Remembering the Triangle Fire

Richard Greenwald

New York City firemen look down a hole in the sidewalk, searching for victims of the Triangle Shirtwaist Company fire, which began on March 25, 1911. Seamstresses jumped from the building to avoid being burned alive.

At 4 p.m. today, we should pause and remember everyone who has died in the struggle for better working conditions.

The 146 workers who died exactly 99 years ago at a Greenwich Village (NYC) garment factory were just living their lives. They didn’t ask to be martyrs for the cause. But the Triangle Fire had a profound impact on U.S. politics and the labor movement.

Sadly, the fire is almost forgotten by the general public. Yet it is one of those rare moments in time when tragedy creates change. Triangle was a notorious factory, antiunion and offering workers nothing but low wages and poor conditions. But it was also one of the largest ladies garment manufacturers in the U.S. at that time. Its size allowed it to resist positive changes in the industry brought on by the International Ladies Garment Workers Union in a series of important strikes in 1909 and 1910.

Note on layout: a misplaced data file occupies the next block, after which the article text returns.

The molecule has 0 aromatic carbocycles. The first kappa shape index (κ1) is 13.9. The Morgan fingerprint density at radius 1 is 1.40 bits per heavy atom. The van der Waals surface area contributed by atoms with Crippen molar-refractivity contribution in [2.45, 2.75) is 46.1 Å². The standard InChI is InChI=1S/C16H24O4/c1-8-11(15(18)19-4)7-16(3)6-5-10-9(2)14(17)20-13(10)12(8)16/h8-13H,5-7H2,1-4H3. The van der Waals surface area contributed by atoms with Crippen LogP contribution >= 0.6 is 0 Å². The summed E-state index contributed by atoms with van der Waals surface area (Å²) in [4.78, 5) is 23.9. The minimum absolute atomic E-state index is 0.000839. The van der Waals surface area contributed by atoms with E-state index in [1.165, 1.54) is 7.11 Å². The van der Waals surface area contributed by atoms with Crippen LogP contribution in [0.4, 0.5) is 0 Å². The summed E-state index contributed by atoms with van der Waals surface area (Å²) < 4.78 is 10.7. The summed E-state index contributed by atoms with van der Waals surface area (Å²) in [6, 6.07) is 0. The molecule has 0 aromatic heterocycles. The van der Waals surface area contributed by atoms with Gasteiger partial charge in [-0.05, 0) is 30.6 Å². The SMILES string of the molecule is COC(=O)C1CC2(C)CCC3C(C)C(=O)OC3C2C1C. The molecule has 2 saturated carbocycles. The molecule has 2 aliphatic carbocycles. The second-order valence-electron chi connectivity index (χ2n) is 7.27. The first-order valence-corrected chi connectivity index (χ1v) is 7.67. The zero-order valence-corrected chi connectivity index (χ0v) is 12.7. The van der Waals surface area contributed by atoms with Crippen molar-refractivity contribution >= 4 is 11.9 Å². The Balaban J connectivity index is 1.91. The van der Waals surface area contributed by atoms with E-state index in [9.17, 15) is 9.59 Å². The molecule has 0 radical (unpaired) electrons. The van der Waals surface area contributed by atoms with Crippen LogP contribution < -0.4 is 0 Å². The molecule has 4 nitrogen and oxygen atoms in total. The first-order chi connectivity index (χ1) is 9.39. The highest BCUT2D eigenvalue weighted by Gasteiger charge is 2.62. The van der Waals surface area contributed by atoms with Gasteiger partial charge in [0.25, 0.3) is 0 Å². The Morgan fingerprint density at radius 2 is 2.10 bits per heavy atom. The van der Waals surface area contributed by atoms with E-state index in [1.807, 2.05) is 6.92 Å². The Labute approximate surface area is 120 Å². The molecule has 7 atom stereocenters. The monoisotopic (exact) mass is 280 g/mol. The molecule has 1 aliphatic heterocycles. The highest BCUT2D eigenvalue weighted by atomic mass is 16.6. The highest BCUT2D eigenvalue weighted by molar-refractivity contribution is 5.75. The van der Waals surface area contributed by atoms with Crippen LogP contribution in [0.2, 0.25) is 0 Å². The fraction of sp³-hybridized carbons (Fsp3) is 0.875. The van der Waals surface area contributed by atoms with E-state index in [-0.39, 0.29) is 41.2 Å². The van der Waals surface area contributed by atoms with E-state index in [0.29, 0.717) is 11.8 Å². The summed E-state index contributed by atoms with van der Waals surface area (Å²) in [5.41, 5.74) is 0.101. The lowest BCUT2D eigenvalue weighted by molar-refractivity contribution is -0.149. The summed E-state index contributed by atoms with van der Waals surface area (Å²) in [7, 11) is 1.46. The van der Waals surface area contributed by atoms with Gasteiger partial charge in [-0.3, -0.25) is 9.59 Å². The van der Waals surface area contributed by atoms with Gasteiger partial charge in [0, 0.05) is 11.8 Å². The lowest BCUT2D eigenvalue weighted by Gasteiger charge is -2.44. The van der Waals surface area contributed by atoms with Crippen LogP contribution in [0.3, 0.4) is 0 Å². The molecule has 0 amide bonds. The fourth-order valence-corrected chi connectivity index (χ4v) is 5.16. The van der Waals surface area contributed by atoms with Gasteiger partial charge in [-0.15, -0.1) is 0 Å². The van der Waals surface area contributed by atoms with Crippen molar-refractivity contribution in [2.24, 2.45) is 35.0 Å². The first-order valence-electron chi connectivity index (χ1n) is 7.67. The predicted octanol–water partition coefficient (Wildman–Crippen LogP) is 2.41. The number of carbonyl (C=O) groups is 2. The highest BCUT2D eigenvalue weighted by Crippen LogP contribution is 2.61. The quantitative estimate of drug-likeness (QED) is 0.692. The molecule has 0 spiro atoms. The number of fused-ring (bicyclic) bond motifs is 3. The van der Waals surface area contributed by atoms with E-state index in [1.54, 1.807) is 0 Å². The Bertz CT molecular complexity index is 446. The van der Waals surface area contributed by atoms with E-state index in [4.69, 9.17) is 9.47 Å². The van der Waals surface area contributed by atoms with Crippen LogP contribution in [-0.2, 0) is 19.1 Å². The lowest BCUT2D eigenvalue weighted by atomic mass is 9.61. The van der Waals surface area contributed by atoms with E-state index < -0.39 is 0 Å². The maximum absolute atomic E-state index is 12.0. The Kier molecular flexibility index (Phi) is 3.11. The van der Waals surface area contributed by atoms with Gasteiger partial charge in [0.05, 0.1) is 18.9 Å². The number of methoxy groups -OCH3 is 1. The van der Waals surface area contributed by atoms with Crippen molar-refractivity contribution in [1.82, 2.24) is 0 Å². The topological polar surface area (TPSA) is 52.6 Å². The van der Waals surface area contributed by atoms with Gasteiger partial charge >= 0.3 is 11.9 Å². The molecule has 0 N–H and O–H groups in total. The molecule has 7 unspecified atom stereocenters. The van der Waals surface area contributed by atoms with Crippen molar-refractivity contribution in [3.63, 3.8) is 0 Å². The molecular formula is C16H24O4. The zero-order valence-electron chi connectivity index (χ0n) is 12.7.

The fire, at the end of the workweek, killed mostly young, immigrant women workers.

The resulting reforms and political realignments remade both the labor movement and the American political system. But, today, I want to pause to remember those 146 workers who died while trying to support their families and themselves.

They didn’t have to die, and that’s the tragedy. I urge you to read their names and offer up a small prayer for them and for all workers in harms way today.

Richard Greenwald is a labor historian and social critic. . His essays have appeared in In These Times, The Progressive, The Wall Street Journal among others. He is currently writing a book on the rise of freelancing and is co-editing a book on the future of work for The New Press, which features essays from the county’s leading labor scholars and public intellectuals.
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